- 2010s and Beyond: The 2010s saw the rise of mobile and integrated graphics solutions, as well as the continued development of discrete graphics cards. NVIDIA and AMD continue to lead the market, with GPUs becoming more powerful and energy-efficient.
Today’s GPUs are used not only for gaming but also for various compute-intensive tasks, such as artificial intelligence, machine learning, and cryptocurrency mining. The development of ray tracing technology, Virtual Reality (VR), and Augmented Reality (AR) applications have also pushed the boundaries of graphics card capabilities.
Ray tracing is a computer graphics technique used to generate highly realistic images by simulating the behavior of light as it interacts with objects in a scene. It is based on the principle that light rays travel in straight lines and can be traced from their source to their point of interaction with objects, such as reflection, refraction, or absorption.
Ray tracing can produce stunningly realistic images because it accounts for various optical effects, such as shadows, reflections, and refractions. Due to its computationally intensive nature, ray tracing has traditionally been limited to offline rendering, such as in animation and visual effects, where rendering times are less of a concern.
Here’s a brief overview of how ray tracing works:
- Camera rays: The process starts by generating camera rays, which are traced from the camera (or viewer) through each pixel in the image plane. The image plane represents the final rendered image, and each pixel corresponds to a specific point in the 3D scene.
- Intersection tests: For each camera ray, the renderer performs intersection tests to determine which objects in the scene are hit by the ray. The renderer calculates the closest intersection point between the ray and the objects in the scene.
- Shading: Once the intersection point is found, the renderer calculates the color of the pixel based on the material properties of the intersected object, the lighting in the scene, and the specific optical effects at play, such as reflections and refractions.
- Recursive ray tracing: For effects like reflections and refractions, the renderer generates additional rays that are traced recursively. This means that a new ray is generated at the intersection point and traced through the scene, following the same steps as the original camera ray. This process can be repeated multiple times, depending on the complexity of the scene and the desired level of realism.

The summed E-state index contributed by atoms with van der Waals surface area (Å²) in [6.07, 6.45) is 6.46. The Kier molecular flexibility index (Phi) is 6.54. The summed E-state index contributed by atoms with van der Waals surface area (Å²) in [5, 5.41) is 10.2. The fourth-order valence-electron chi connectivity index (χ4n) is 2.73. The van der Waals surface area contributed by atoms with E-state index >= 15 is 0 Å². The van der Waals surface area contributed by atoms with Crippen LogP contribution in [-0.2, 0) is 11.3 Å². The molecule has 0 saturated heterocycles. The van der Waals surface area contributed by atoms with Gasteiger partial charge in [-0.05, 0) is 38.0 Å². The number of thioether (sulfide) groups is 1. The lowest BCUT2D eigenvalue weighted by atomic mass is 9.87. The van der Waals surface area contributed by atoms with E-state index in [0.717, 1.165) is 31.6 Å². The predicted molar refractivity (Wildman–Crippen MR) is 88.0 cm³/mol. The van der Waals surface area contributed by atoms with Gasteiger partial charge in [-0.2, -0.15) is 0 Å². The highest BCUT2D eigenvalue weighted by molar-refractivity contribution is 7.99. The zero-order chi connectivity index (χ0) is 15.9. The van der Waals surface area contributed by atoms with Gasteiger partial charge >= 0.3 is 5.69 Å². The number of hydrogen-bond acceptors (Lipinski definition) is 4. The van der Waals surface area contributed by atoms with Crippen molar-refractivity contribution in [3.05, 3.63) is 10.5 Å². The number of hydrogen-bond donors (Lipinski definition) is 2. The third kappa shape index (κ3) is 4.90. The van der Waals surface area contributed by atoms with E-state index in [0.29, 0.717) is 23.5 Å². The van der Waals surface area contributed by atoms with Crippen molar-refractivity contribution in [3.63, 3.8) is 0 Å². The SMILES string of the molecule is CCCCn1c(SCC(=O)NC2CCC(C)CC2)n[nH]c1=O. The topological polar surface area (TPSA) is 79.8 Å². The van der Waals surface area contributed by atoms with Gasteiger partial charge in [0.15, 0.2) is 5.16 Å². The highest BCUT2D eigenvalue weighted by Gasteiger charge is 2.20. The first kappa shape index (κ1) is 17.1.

In recent years, real-time ray tracing has become possible thanks to advancements in GPU technology and the development of dedicated ray tracing hardware. Companies like NVIDIA and AMD have introduced graphics cards with ray tracing capabilities, enabling real-time ray tracing in video games and other interactive applications.
Real-time ray tracing is often combined with traditional rasterization techniques, using ray tracing to enhance specific aspects of the scene, such as reflections, shadows, or global illumination. APIs like Microsoft’s DirectX Raytracing (DXR) and Vulkan Ray Tracing have been developed to support real-time ray tracing in modern graphics engines.
You just went through a lot of information, and hopefully, you got your answer to what is a graphics card used for. As you saw, it’s super important hardware that serves a lot more purpose than just gaming.
However, now you can also tell that you don’t need to spend a lot of money to get a graphics card if you are not going to use it.
It’s always the best idea not to overclock your GPU, and get the amount that you’ll actively use. That’ll give you the best value for your money, and provide you with the performance that you crave as well.